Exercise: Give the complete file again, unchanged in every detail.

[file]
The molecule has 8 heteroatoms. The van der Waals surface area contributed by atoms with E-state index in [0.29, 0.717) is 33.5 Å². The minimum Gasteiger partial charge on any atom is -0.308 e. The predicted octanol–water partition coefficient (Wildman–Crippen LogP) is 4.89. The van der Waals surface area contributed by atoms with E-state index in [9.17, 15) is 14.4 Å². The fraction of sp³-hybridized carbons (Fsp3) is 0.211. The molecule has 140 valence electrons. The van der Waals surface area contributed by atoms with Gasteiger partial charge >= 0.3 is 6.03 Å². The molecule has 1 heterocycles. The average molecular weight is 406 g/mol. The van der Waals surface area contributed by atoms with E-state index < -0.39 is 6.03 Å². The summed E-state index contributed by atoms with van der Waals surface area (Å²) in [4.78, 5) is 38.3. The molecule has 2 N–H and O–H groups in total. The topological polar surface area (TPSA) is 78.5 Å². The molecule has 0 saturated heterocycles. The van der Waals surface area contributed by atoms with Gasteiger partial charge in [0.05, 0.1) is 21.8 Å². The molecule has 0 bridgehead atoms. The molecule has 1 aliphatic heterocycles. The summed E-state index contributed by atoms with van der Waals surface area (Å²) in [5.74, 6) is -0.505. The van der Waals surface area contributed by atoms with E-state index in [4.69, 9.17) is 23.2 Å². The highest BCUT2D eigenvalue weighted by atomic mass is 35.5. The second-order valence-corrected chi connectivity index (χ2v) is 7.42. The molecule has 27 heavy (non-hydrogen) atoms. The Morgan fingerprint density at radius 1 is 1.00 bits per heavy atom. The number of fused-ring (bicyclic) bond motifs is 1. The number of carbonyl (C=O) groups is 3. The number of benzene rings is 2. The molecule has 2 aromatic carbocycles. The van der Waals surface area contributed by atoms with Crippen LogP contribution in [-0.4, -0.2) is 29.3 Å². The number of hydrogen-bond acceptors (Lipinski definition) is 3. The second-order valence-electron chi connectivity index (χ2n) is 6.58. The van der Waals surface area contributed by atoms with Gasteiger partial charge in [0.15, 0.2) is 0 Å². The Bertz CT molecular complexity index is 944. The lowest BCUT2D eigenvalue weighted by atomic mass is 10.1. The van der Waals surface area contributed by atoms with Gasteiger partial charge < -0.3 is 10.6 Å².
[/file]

The molecule has 8 heteroatoms. The van der Waals surface area contributed by atoms with E-state index in [0.29, 0.717) is 33.5 Å². The minimum Gasteiger partial charge on any atom is -0.308 e. The predicted octanol–water partition coefficient (Wildman–Crippen LogP) is 4.89. The van der Waals surface area contributed by atoms with E-state index in [9.17, 15) is 14.4 Å². The fraction of sp³-hybridized carbons (Fsp3) is 0.211. The molecule has 140 valence electrons. The van der Waals surface area contributed by atoms with Gasteiger partial charge >= 0.3 is 6.03 Å². The molecule has 1 heterocycles. The average molecular weight is 406 g/mol. The van der Waals surface area contributed by atoms with E-state index < -0.39 is 6.03 Å². The summed E-state index contributed by atoms with van der Waals surface area (Å²) in [4.78, 5) is 38.3. The molecule has 2 N–H and O–H groups in total. The topological polar surface area (TPSA) is 78.5 Å². The molecule has 0 saturated heterocycles. The van der Waals surface area contributed by atoms with Gasteiger partial charge in [0.05, 0.1) is 21.8 Å². The molecule has 0 bridgehead atoms. The molecule has 1 aliphatic heterocycles. The summed E-state index contributed by atoms with van der Waals surface area (Å²) in [5.74, 6) is -0.505. The van der Waals surface area contributed by atoms with E-state index in [4.69, 9.17) is 23.2 Å². The highest BCUT2D eigenvalue weighted by atomic mass is 35.5. The second-order valence-corrected chi connectivity index (χ2v) is 7.42. The molecule has 27 heavy (non-hydrogen) atoms. The Morgan fingerprint density at radius 1 is 1.00 bits per heavy atom. The number of fused-ring (bicyclic) bond motifs is 1. The number of carbonyl (C=O) groups is 3. The number of benzene rings is 2. The molecule has 2 aromatic carbocycles. The van der Waals surface area contributed by atoms with Crippen LogP contribution in [-0.4, -0.2) is 29.3 Å². The number of hydrogen-bond acceptors (Lipinski definition) is 3. The second-order valence-electron chi connectivity index (χ2n) is 6.58. The van der Waals surface area contributed by atoms with Gasteiger partial charge in [0.15, 0.2) is 0 Å². The Bertz CT molecular complexity index is 944. The lowest BCUT2D eigenvalue weighted by atomic mass is 10.1. The van der Waals surface area contributed by atoms with Gasteiger partial charge < -0.3 is 10.6 Å².